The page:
Along with the Flying Dinosaur, this is an attraction that tends to draw a long line even via Single Rider. Speaking of the Flying Dinosaur, it’s really popular, and also pretty intense. It had been a while since I had done a “serious” rollercoaster, and I could barely handle this. You’re strapped up in a prone position (so, with your body parallel to the ground), and the coaster swirls you all around. I’d say you’re spending more time upside down than right-side up!
Next is Minion Park, which is really just the area around Despicable Me: Minion Mayhem. This attraction and the mini-land are really popular. Minions in general are like the Duffy (Tokyo DisneySea) of Universal Studios Japan. I was astounded by how popular all things Minions are at USJ: food, merchandise, even popcorn buckets. This attraction gets a long wait, and the entire mini-land is incredibly crowded until the evening hours.
Next is “The Real [Escape Game].” The game here rotates by season, but always has an incredibly limited capacity. In ‘The Real’ you solve puzzles within the time limit and escape from a room while battling zombies/monsters/whatever. This is a really cool concept, but unless you speak Japanese, you might consider skipping this. If you want to do it anyway, you should run here first thing to get a return time, as this is the lowest-capacity attraction in USJ.
The other must-do is Wizarding World of Harry Potter. Even if you’ve seen it in Orlando or Hollywood, this Hogsmeade has a couple of unique draws. There’s a better lead up path into the land, and the sprawling Black Lake, which makes for a beautiful photo op in the evening hours.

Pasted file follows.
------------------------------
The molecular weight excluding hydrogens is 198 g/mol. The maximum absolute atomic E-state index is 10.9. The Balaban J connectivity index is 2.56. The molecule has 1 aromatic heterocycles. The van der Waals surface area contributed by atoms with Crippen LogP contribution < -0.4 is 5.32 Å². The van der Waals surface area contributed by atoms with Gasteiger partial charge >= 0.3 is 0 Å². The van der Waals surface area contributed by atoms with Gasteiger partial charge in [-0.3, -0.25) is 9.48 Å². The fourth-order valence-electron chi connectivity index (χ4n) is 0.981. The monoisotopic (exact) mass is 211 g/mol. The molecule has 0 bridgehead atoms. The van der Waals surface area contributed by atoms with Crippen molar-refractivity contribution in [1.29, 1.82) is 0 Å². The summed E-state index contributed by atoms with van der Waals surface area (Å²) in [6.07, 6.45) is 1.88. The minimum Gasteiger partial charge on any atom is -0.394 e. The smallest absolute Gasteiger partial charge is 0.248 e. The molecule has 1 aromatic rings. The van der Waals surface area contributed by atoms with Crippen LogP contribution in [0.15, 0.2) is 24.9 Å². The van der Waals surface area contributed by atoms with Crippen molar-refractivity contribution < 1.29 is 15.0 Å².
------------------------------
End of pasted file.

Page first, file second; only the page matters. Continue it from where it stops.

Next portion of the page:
Because of this, you should select a time around sunset for your ticketed Wizarding World entry. The Hogwarts Castle Walk-Through is also neat, and I was able to take my DSLR and tripod inside to take photos.
Beyond this, there’s a to do that is unique to Japan that doesn’t qualify as a headliner. The entirety of Universal Wonderland, including Hello Kitty Fashion Avenue is unique, and quite kawaii.
Walking through these areas, doing some of the kiddie rides, and going in the shops is a lot of fun. Likewise, shopping at the park is fun in general, as there is a lot of Japanese merchandise, and neat things to see.
That’s it for now! By following our tips for the attractions that see high wait times, you can knock out the headliners early and spend more time exploring. Even going on a busy weekend day with Halloween Horror Nights in the evening, I was able to do every attraction that I wanted to do (some more than once) and wander around taking photos for quite a while during our first visit. Without a solid plan of attack and a willingness to use Single Rider, I would’ve accomplished 3-4 attractions the entire day. On subsequent trips, we’ve planned better and done even more. Hopefully these tips help you plan a better visit to Universal Studios Japan. If you have any questions, please post them in the comments below!
If you’re planning a visit to the Japan that includes Osaka and/or Kyoto, please check out my other posts about Japan. I also highly recommend the Lonely Planet Kyoto Guide to determine everything you should see and do while there.
Have any additional questions about Universal Studios Japan? If you’ve visited, what did you like and dislike about the park? Any additional tips to add? Does Universal Studios Japan interest you? Would you like to see more posts on it? Please share your thoughts in the comments!